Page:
The consequences & dangers of the new “worship format”

  1. Religion is back in vogue. We used to hear “I’m not religious, I just love the Lord,” or “Christianity is not a religion; it is a relationship.” Because of the new emphasis on religious feeling, it is fair to say that we have moved back into the domain of religion.
  2. Worship has become a religious experience dependent upon something else than the gathering of Christians to study the Word, pray, celebrate communion, and sing a few hymns. Based upon modern viewpoints, the early church must have done a poor job of worshipping God.
  3. If the church is about worship, and if worship is a religious feeling induced from a church gathering, then, if I get a stronger version of that feeling somewhere else, that is where I need to be. Rather than the Bible, a passionate feeling of worship becomes the canon by which I measure truth.

As a result, Christians not only move from evangelical church to evangelical church, but they also desert evangelicalism. Our heritage is based upon the centrality of Scripture; we are really novices at the religion game. But even if we competed well on a religious level, are we right to trash the primacy of Scripture? What about the convictions of the Reformation?

The problem is not contemporary music, seeking to have meaningful worship through songs of praise, etc. The problem is displacement. When we displace the knowledge of the Word and solid doctrine with music (whether we call music worship or not), we are no longer under the lordship of Christ. The Christian life includes public worship, but the highest form of worship is hearing and doing the Word of God. That is why the ultimate “worship book” in the Bible, the book of Psalms, begins with emphasizing constant meditation on the Word. The longest Psalm (119) makes the point even more emphatically. God seeks those who worship Him in Spirit and in truth. It is hard to worship God in truth if you don’t know the truth and if you do not make the truth a priority.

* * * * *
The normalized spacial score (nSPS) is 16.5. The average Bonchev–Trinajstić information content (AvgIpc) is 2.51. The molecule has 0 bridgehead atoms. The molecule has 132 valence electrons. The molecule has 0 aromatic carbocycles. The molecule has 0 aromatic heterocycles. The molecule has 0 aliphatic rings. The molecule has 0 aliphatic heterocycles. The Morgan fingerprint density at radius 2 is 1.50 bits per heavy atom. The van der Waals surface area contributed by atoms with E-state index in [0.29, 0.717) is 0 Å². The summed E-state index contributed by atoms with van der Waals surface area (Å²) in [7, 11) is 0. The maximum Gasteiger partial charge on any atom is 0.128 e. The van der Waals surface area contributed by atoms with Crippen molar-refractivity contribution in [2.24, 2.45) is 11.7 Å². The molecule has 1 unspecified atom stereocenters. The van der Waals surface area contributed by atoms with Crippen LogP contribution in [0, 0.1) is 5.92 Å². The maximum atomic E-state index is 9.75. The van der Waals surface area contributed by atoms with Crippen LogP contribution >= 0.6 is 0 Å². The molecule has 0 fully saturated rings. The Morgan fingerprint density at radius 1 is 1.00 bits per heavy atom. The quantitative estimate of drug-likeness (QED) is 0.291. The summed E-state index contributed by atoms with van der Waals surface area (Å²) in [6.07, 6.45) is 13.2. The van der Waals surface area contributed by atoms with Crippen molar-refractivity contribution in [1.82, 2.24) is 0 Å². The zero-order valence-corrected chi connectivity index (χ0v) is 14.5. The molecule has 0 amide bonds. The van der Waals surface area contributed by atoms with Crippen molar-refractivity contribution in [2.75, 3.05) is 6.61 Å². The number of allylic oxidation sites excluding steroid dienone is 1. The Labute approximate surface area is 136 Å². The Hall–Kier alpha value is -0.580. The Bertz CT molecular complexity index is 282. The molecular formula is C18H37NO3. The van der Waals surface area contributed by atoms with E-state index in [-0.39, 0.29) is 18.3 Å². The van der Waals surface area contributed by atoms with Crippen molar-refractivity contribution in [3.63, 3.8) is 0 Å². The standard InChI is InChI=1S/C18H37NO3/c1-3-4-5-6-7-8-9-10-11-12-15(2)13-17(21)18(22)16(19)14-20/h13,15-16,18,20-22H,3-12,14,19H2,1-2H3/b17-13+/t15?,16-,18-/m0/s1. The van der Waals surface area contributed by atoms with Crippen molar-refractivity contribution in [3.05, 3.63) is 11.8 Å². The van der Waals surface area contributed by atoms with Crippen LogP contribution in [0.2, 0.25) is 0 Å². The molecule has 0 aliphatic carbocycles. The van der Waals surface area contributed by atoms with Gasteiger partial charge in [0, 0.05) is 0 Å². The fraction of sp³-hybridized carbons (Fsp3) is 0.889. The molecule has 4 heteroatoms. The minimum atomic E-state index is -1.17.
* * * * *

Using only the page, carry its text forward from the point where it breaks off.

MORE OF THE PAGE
[node:bio/ed-vasicek body]

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Aaron Blumer's picture

EditorAdmin

I think you make some very interesting points. So much of the debate has focused on contemp vs. trad, and I never considered that there is an underlying change in definition--well, didn't connect the dots anyway. I think there's alot of truth to what you're saying.

I'm not crazy about the old model where you have preaching + "the preliminaries" though. I think it should all be viewed as worship or it should not be in the service. But I do think it's extremely damaging to subordinate the preaching of the word to the experience of feelings of devotion (generated by music/drama, etc.)

Your use of the word religion... I'm not sure I have the same definition you do. I think most of us could stand to be much more religious. What I mean by that, though, is serious, disciplined. There are forms that the centuries have proven to be helpful to believers in turning hearts toward God. So... I have no aversion to ritual, per se.
So I'm not entirely clear on what you mean by "religion."
I'll be out a while so will have to catch up later.

KevinM's picture

Ed Vasicek wrote:

Other terminology changed. Schools that offered a major in church music (or "sacred music" for the hoi polloi) changed the major to "Worship Arts" (about the same time shades and curtains became "window treatments").

Made me laugh. Nice.

KevinM's picture

I wish we would move past the Sunday Morning "Worship Service" jargon--at least the way we currently use that buzz word. I agree with Ed that the church gathers around the Word. And the "Music + Preaching" model (or lately, the "Music + Preaching + Sacramental Observance of Communion" model) hasn't been a rigorous application of New Testament teaching, which is fairly clear in its descriptions of the gathered church.

But it seems like some of those "standard activities" of the gathered church are gathering dust. Confession of sin? Prayer? Testimony? Fellowship?

Charlie's picture

Ed, I'm thrilled about your position on the centrality of the Word in worship. I entirely agree; that's why in Protestant churches, pulpits displaced the eucharistic table as the central furniture. With that in mind, though, we do have the danger Aaron mentioned: some churches take the primacy of the Word to mean "the other stuff" is tangential to or merely preparatory for the sermon.

How can we move beyond this impasse? Well, at my church, the congregation follows a modified Genevan church legacy, in which every element of worship is used to be a carrier of the Word. A liturgy from several weeks ago looked like this: